As a woman in tech, I have been involved in several initiatives to encourage girls and women in STEM or in tech. But while they are well intentioned, they are not yet successful. How do we know? The proportion of women in IT is substantially unchanged since the 1990s - and lower than in the 1980s. The linked article quotes 21% of IT professionals and 12.5% of engineers. I agree with Martha Lane Fox, progress is not where it should be.
Not only women: many groups find it harder to progress in the tech industry. There is not as much data, but once you're aware, you notice diversity problems for lots of communities. Most difficult are the intersectional challenges: being black and ADHD, or trans and disabled, make life and career extra hard.
But we must not give up. Here are a few suggestions to try in your business:
Challenge the impact of xxx in STEM programmes. Ask earlier cohorts what could be improved
Make sure initiatives around senior roles include both management and technical streams. Otherwise you risk cannibalising one to improve the other
Review your recruiting posts for inclusive language. For example: https://blog.ongig.com/diversity-and-inclusion/inclusive-job-descriptions/
Support senior women in outreach activities. Encourage them to be visible and to take time away from the day job
Advocate parental leave and school-friendly hours for all parents, make it normal to take time out of the workforce for any family situation, not just for women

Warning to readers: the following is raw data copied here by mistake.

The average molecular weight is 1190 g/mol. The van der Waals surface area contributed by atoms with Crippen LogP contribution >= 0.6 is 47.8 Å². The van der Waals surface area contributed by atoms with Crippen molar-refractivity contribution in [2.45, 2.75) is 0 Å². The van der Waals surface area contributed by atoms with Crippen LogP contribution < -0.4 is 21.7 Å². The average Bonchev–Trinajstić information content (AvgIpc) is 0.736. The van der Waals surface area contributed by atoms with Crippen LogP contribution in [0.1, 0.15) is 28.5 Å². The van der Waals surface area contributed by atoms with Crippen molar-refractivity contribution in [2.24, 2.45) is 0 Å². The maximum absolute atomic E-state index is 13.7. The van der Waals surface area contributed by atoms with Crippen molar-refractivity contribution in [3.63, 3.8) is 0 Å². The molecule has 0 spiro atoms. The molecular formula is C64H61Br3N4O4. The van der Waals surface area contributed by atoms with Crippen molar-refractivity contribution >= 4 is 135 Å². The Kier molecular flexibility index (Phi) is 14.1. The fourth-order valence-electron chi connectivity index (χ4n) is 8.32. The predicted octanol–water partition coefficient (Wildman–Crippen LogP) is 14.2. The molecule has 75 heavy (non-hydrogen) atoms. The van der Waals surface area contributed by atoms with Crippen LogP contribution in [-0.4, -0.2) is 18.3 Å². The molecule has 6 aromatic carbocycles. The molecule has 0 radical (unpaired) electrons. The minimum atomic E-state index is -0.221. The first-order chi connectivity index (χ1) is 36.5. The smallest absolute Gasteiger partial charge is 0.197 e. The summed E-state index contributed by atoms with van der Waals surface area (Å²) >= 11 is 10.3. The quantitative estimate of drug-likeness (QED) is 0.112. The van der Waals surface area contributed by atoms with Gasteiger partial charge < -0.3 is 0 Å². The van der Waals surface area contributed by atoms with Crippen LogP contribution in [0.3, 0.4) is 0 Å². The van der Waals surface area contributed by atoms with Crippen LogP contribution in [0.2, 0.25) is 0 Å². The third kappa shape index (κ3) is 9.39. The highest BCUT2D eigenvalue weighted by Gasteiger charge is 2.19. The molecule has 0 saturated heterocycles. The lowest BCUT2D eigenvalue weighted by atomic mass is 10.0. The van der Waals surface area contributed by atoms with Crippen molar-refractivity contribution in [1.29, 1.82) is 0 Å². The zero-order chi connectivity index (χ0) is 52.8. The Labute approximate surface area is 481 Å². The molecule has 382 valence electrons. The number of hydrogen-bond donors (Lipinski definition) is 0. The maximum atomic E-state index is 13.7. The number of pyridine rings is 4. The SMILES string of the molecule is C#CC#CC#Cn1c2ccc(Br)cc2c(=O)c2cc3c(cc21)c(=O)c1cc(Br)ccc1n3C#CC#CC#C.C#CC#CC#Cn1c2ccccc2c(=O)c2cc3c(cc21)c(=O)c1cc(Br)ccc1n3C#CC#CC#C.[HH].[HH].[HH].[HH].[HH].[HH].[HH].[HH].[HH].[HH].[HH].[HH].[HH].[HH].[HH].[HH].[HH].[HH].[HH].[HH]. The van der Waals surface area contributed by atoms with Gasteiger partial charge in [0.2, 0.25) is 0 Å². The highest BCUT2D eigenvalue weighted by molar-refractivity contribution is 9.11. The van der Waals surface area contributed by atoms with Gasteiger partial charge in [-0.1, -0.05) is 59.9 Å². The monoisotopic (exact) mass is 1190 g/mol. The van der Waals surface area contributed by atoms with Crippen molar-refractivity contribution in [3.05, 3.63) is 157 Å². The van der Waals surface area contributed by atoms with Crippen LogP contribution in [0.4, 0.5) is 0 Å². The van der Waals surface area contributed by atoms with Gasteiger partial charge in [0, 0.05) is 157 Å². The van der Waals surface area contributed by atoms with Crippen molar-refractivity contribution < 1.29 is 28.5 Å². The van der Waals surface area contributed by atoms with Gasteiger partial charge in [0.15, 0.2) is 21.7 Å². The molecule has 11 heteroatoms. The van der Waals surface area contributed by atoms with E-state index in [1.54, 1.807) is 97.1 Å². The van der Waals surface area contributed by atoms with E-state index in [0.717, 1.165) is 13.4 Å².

Above all, review career paths. Think about how you assess the team at the end of the year. Anyone who is in a senior role or moving towards it will be asked to show leadership. Review how work is allocated. Is everyone in the team being given similar chances to contribute and lead? Do certain jobs go to the same few people?
Review internal progression rates. Are the ratios of a particular community the same at junior and senior levels? If there are more juniors, it means there's a good opportunity to grow them internally without needing to wait for a hiring cycle
There are no easy answers, but you can still help. Aim to listen more than you tell. Ask your team: what do they need from you? What is working for them? What isn't? Assume all your team have untapped potential. What can you do to unlock it?